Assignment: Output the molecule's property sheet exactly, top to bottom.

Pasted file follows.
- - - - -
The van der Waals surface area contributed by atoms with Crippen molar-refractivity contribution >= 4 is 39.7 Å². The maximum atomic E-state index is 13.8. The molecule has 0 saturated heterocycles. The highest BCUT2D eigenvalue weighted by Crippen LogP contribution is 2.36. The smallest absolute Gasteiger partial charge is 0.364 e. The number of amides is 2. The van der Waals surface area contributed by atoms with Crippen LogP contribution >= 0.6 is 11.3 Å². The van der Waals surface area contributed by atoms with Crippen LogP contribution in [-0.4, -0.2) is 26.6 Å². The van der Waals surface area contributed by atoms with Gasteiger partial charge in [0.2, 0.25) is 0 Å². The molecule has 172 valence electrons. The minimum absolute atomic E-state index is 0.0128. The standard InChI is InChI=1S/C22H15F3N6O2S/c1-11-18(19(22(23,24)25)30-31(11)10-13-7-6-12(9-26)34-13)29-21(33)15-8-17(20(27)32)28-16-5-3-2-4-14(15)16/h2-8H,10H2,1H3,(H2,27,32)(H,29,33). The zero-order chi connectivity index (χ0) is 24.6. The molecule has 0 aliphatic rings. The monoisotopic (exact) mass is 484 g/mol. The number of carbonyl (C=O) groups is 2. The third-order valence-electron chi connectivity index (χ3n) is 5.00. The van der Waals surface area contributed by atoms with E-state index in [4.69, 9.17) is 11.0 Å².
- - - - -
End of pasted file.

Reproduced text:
The van der Waals surface area contributed by atoms with Crippen molar-refractivity contribution >= 4 is 39.7 Å². The maximum atomic E-state index is 13.8. The molecule has 0 saturated heterocycles. The highest BCUT2D eigenvalue weighted by Crippen LogP contribution is 2.36. The smallest absolute Gasteiger partial charge is 0.364 e. The number of amides is 2. The van der Waals surface area contributed by atoms with Crippen LogP contribution >= 0.6 is 11.3 Å². The van der Waals surface area contributed by atoms with Crippen LogP contribution in [-0.4, -0.2) is 26.6 Å². The van der Waals surface area contributed by atoms with Gasteiger partial charge in [0.2, 0.25) is 0 Å². The molecule has 172 valence electrons. The minimum absolute atomic E-state index is 0.0128. The standard InChI is InChI=1S/C22H15F3N6O2S/c1-11-18(19(22(23,24)25)30-31(11)10-13-7-6-12(9-26)34-13)29-21(33)15-8-17(20(27)32)28-16-5-3-2-4-14(15)16/h2-8H,10H2,1H3,(H2,27,32)(H,29,33). The zero-order chi connectivity index (χ0) is 24.6. The molecule has 0 aliphatic rings. The monoisotopic (exact) mass is 484 g/mol. The number of carbonyl (C=O) groups is 2. The third-order valence-electron chi connectivity index (χ3n) is 5.00. The van der Waals surface area contributed by atoms with E-state index in [4.69, 9.17) is 11.0 Å².